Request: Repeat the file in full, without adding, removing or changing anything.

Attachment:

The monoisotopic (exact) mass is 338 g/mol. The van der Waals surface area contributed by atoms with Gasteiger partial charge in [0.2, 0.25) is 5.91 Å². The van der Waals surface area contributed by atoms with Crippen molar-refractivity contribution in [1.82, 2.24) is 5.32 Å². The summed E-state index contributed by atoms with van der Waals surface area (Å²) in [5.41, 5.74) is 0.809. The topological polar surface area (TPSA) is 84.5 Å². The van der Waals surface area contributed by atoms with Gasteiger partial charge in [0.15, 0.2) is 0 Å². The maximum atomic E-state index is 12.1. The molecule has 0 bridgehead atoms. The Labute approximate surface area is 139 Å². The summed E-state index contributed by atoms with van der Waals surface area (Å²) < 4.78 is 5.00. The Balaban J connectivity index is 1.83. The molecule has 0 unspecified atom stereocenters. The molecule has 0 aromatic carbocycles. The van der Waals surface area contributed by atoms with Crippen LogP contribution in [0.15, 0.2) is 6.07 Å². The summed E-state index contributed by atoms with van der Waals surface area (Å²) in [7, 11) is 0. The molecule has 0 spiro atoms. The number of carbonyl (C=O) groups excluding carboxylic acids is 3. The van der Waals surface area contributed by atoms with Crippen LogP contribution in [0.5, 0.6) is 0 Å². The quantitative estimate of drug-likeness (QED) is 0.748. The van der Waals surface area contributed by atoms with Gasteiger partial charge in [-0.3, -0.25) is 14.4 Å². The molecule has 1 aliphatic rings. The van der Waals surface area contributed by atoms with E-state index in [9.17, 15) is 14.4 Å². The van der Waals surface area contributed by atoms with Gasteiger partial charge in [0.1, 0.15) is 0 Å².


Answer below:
The monoisotopic (exact) mass is 338 g/mol. The van der Waals surface area contributed by atoms with Gasteiger partial charge in [0.2, 0.25) is 5.91 Å². The van der Waals surface area contributed by atoms with Crippen molar-refractivity contribution in [1.82, 2.24) is 5.32 Å². The summed E-state index contributed by atoms with van der Waals surface area (Å²) in [5.41, 5.74) is 0.809. The topological polar surface area (TPSA) is 84.5 Å². The van der Waals surface area contributed by atoms with Gasteiger partial charge in [0.15, 0.2) is 0 Å². The maximum atomic E-state index is 12.1. The molecule has 0 bridgehead atoms. The Labute approximate surface area is 139 Å². The summed E-state index contributed by atoms with van der Waals surface area (Å²) < 4.78 is 5.00. The Balaban J connectivity index is 1.83. The molecule has 0 unspecified atom stereocenters. The molecule has 0 aromatic carbocycles. The van der Waals surface area contributed by atoms with Crippen LogP contribution in [0.15, 0.2) is 6.07 Å². The summed E-state index contributed by atoms with van der Waals surface area (Å²) in [7, 11) is 0. The molecule has 0 spiro atoms. The number of carbonyl (C=O) groups excluding carboxylic acids is 3. The van der Waals surface area contributed by atoms with Crippen LogP contribution in [0.5, 0.6) is 0 Å². The quantitative estimate of drug-likeness (QED) is 0.748. The van der Waals surface area contributed by atoms with Gasteiger partial charge in [-0.3, -0.25) is 14.4 Å². The molecule has 1 aliphatic rings. The van der Waals surface area contributed by atoms with E-state index in [9.17, 15) is 14.4 Å². The van der Waals surface area contributed by atoms with Gasteiger partial charge in [0.1, 0.15) is 0 Å².